Thomas has contributed a first cut OCaml version of the pcad system. Check out the code.
Daily Archives: 2012-01-07 [Saturday]
Setting a default value if a bash variable is undefined
Say you want to take an optional command line argument to your script. That means that maybe $1 is set to a value, or maybe it’s not. You can read out the value and assign a default in the case that $1 is not set using the syntax:
Which will set $variable to “default-value” if $1 is not set.
Bash syntax errors and exit status
I learned that in some circumstances bash will exit with exit status 0 after a syntax error in your script. I.e. when trap ERR is defined. That is so totally uncool.
Creating a temp file in bash
To create a new temporary file in bash use the mktemp command. E.g.:
There’s a -d argument to mktemp that will make a temp directory.
Replacing new lines with nulls in bash
If you have a list of file names separated by new lines, and you want to turn it into a list of file names separated by null characters, for instance for use as input to xargs, then you can use the tr command, like this:
$ cat /path/to/new-lines | tr '\n' '\0' > /path/to/null-separated
I found a whole article on various ways to replace text on *nix: rmnl — remove new line characters with tr, awk, perl, sed or c/c++.
Extracting a single file from a tar archive
You can use a parameter to the -x command line switch to tell the tar command that you just want to extract one particular file from the archive. For example:
$ tar -x filename/to/extract -f tarfile.tar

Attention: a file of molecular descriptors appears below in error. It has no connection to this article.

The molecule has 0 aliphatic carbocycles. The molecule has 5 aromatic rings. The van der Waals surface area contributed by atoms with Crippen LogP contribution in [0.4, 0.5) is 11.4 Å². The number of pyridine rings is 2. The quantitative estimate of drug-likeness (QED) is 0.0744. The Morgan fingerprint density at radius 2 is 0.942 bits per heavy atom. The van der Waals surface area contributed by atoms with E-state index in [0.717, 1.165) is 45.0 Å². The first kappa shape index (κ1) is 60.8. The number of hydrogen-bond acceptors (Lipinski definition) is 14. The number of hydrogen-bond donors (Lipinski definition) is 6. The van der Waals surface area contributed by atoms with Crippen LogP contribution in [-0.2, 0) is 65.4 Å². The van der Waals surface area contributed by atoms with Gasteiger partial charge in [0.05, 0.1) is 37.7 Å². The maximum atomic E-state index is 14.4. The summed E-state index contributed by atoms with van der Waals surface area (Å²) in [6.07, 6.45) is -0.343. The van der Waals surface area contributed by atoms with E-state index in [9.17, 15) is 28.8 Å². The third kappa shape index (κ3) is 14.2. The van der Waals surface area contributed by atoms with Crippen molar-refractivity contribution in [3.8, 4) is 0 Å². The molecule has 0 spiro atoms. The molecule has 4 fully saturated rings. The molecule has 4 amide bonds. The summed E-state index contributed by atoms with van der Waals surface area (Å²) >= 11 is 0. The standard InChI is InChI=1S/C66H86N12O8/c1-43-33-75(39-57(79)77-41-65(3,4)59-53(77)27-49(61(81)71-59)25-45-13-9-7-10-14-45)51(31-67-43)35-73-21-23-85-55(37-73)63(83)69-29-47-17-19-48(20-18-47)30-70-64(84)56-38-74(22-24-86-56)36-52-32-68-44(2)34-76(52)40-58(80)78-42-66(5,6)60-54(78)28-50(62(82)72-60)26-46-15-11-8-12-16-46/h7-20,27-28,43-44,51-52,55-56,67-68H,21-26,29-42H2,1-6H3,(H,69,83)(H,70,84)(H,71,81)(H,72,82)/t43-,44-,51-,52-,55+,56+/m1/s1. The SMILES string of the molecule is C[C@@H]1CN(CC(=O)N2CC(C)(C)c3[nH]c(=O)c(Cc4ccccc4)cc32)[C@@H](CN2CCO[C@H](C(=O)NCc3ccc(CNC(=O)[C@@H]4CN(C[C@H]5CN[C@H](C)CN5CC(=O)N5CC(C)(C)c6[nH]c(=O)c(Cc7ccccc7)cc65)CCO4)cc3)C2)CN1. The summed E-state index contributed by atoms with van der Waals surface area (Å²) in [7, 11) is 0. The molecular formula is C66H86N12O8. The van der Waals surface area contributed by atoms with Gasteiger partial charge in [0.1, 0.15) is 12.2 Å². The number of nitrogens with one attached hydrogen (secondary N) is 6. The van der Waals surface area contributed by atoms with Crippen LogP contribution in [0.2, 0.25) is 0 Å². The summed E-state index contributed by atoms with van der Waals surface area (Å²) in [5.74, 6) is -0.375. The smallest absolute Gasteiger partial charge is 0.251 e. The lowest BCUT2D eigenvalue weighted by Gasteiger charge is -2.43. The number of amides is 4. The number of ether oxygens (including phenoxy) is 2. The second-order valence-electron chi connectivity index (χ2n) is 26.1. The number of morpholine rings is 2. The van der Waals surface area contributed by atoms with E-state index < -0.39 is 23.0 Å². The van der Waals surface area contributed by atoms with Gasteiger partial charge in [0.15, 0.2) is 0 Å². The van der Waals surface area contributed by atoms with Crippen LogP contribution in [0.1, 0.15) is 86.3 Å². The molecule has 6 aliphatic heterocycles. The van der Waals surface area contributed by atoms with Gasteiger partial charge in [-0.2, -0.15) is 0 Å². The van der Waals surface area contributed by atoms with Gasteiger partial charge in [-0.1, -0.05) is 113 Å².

You can use the -O command line switch in conjunction with the above to have the file’s contents printed on stdout rather than created in the file system.
I read Chapter 21. Subshells of The Linux Documentation Project‘s Advanced Bash-Scripting Guide. One fun trick I learned was using a subshell to test if a variable is set:
if (set -u; : $variable) 2> /dev/null then echo "Variable is set." fi
Changing parent’s directory from a subshell
I was trying to figure out how to have a child process change the current directory of a parent process. Turns out you can’t quite do that. One thing I guess you could do is export a global variable and then have the parent check that when the child returns, but I decided on another approach. What I do is write a file to ~/bin/errdir that contains a single line in the format:
I can then source this as a command file after my script has run to change directory into the directory where the last erroneous file was encountered with the command:
$ . errdir
When I’m finished I can just type ‘popd’ to return myself to wherever I was before I changed into the error directory.
Error handling in bash
I’ve been learning about approaches to error handling in bash. I found Error handling in BASH, Exit Shell Script Based on Process Exit Code, Writing Robust Bash Shell Scripts and Bash: Error handling all of which contained a nugget of useful information.
Particularly I learned about $LINENO, set -e (equiv: set -o errexit), set -o pipefail, set -E, set -u (equiv: set -o nounset), set -C (equiv: set -o noclobber), #!/bin/bash -eEu, trap, shopt -s expand_aliases, alias, $PIPESTATUS, subshells, unset, and more.
If you call exit without specifying a return code then $? is used, I didn’t know that.
I found this code snippet that demos a relatively race-condition free method of acquiring a lock file:
if ( set -o noclobber; echo "$$" > "$lockfile") 2> /dev/null; then trap 'rm -f "$lockfile"; exit $?' INT TERM EXIT critical-section rm -f "$lockfile" trap - INT TERM EXIT else echo "Failed to acquire lockfile: $lockfile." echo "Held by $(cat $lockfile)" fi
Setting modification time on files in Linux
If you want to change the modification time of a file on Linux, the command you’re looking for is touch. You can use touch with the -r parameter to specify a reference file who’s date and time information will be used as the basis for a new (or existing) file.